Frank Waters 1902–
(Full name Frank Joseph Waters) American novelist, biographer, and nonfiction writer.
The following entry provides an overview of Waters's career through 1995.
Considered one of the foremost writers in American Western literature, Waters has been hailed by some critics as America's greatest living author. Although his vivid descriptions of the American West and Southwest and his focus on interrelationships among whites, Native Americans, and Spanish Americans give his works a regional flavor, the universal qualities of his themes endow his writings with interest beyond their Western subject matter. Waters has been nominated on several occasions for the Nobel Prize in Literature.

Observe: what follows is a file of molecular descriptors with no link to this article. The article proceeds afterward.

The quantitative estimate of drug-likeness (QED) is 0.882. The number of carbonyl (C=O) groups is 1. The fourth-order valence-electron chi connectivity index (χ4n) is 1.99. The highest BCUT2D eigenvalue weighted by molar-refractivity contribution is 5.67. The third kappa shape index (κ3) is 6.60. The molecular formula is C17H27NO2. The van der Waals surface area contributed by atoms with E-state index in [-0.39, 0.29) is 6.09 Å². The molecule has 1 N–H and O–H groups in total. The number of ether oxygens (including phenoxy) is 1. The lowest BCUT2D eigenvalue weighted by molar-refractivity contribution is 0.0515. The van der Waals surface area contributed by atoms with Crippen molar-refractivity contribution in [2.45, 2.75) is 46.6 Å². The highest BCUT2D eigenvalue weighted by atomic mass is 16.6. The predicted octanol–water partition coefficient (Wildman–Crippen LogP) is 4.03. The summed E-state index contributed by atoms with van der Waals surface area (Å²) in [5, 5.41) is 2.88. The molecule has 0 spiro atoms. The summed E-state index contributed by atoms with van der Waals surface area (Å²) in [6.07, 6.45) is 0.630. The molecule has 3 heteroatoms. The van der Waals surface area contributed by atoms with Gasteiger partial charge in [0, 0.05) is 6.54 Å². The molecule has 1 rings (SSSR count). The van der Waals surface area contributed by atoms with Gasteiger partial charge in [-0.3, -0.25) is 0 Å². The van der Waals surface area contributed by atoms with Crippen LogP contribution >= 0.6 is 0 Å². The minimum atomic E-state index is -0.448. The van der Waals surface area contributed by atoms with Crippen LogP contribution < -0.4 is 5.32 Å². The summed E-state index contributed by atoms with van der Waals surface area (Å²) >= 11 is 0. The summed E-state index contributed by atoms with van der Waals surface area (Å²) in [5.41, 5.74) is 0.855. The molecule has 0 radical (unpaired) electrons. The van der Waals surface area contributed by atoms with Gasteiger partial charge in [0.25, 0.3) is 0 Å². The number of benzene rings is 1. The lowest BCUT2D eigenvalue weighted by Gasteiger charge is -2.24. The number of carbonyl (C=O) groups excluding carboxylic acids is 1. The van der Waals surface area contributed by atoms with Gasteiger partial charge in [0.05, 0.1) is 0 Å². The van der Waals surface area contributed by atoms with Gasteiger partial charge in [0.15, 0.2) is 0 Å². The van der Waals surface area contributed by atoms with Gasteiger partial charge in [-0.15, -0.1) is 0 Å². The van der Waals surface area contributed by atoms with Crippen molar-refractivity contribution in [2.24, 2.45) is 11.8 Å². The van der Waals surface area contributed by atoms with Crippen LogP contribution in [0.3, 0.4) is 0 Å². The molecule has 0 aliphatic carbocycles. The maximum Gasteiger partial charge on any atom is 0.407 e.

Waters's mixed heritage—his father was part Cheyenne and his mother white—is credited with inspiring his long fascination with dualities. Born near Pikes Peak in Colorado, Waters was well aware of the tense relations between Natives and whites, as the community in which he was raised was a mixture of the whites who worked the gold mines and the people of the Ute tribe who came there each summer. Additionally influenced by his maternal grandfather, Joseph Dozier—a builder and gold miner who became the model for Joseph Rogier, a character appearing in The Wild Earth's Nobility (1935) and subsequent novels—Waters studied engineering at Colorado College, but he eventually gave up his studies without graduating and took the first of several assorted jobs in Wyoming, California, and New Mexico. His work and travels in the Southwest figure prominently in many of his works: for example, while working for the Southern California Telephone Company, Waters visited Mexicali, Mexico, where he met the Chinese shopkeeper later featured in The Yogi of Cockroach Court (1947), and the nuclear weapons tests Waters witnessed while working as an information consultant at the Los Alamos Scientific Laboratory during the 1950s provided background for The Woman at Otowi Crossing (1966). Waters made his literary debut with the novel Fever Pitch in 1930, but his first real success came with the nonfiction work Midas of the Rockies (1937). His fiction, however, continued to receive rather mixed reviews until The Man Who Killed the Deer (1942). Waters has since received numerous honors, including the Western Heritage Award and honorary life membership in the Western Literature Association; he was first nominated for the Nobel Prize in 1985.